Examining the release of synthetic microfibres to the environment via two major pathways: Atmospheric deposition and treated wastewater effluent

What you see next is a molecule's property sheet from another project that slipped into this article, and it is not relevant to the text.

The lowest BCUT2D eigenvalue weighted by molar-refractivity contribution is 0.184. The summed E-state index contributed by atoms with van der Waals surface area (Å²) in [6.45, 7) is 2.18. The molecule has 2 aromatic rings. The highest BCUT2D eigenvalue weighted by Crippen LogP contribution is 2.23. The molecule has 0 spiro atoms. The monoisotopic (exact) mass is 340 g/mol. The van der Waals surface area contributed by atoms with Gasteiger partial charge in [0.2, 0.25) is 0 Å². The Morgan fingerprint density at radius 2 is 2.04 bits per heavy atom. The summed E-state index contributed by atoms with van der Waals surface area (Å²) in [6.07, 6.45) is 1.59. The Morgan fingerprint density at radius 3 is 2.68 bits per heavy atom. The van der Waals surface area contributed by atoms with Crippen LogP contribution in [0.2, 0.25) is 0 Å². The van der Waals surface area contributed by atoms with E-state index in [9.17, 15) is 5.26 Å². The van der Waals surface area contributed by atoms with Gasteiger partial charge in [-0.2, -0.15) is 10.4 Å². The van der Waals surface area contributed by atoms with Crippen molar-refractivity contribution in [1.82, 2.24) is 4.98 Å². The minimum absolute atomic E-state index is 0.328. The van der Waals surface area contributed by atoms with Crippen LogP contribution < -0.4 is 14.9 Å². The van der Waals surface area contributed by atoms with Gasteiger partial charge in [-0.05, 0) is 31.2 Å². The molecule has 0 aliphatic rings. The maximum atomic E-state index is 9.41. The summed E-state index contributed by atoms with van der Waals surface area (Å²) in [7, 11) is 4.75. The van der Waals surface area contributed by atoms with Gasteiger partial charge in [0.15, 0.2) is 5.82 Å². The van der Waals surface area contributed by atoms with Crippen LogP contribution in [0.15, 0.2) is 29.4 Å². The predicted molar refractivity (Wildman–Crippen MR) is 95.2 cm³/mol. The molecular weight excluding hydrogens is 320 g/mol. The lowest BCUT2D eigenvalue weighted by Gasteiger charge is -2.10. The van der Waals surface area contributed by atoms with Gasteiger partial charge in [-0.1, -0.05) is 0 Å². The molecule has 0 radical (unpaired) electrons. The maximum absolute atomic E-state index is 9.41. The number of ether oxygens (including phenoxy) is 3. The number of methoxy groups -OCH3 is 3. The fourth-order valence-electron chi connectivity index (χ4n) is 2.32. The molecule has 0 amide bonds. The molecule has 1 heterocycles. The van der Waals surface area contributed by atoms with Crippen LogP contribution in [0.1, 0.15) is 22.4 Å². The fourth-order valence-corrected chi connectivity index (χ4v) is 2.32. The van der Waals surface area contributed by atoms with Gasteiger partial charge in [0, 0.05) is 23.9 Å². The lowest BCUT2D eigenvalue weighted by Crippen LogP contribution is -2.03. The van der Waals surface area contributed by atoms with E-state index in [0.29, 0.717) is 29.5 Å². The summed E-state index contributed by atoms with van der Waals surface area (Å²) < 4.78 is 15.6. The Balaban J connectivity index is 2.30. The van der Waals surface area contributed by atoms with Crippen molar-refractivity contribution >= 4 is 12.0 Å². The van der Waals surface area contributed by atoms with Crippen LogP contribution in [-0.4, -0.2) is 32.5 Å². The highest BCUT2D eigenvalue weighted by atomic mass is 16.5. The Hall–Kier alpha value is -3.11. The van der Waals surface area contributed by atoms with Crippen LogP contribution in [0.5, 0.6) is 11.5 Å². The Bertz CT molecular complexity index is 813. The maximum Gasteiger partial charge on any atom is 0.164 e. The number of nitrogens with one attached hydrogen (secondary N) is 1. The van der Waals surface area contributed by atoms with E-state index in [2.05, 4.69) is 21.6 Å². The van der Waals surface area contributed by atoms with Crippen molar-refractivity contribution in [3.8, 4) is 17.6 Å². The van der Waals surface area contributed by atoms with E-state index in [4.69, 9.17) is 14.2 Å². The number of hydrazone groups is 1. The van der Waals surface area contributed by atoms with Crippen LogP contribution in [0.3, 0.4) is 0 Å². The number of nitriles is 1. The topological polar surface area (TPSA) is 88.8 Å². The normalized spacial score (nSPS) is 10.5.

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Research on the discharge of synthetic microfibres to aquatic environments has typically focused on laundering, where fibres can be discharged via wastewater effluent. However emerging research suggests that microfibres generated during the wear of textiles in normal use could present a major, additional, pathway for microfibre pollution to the environment. This study aimed to quantify and compare the quantities of microfibre entering the marine environment via both these pathways; wastewater discharge and atmospheric deposition. Areas of high and low population density were also evaluated. Samples were collected in and around two British cities (Bristol and Plymouth) both of which are located on tidal waters. Fibres originating from the atmosphere were deposited at an average rate of 81.6 fibres m2 d−1 across urban and rural areas. Treated wastewater effluent contained on an average 0.03 synthetic fibres L−1. Based on our results we predict ~20,000–500,000 microfibres could be discharged per day from the Wastewater Treatment Plants studied. When the two pathways were compared. Atmospheric deposition of synthetic microfibres appeared the dominant pathway, releasing fibres at a rate several orders of magnitude greater than via treated wastewater effluent. Potential options to reduce the release of microfibres to the environment are discussed and we conclude that intervention at the textile design stage presents the most effective approach. In order to guide policy intervention to inform the Plastics Treaty UNEA 5.2, future work should focus on understanding which permutations of textile design have the greatest influence fibre shedding, during both everyday use and laundering.
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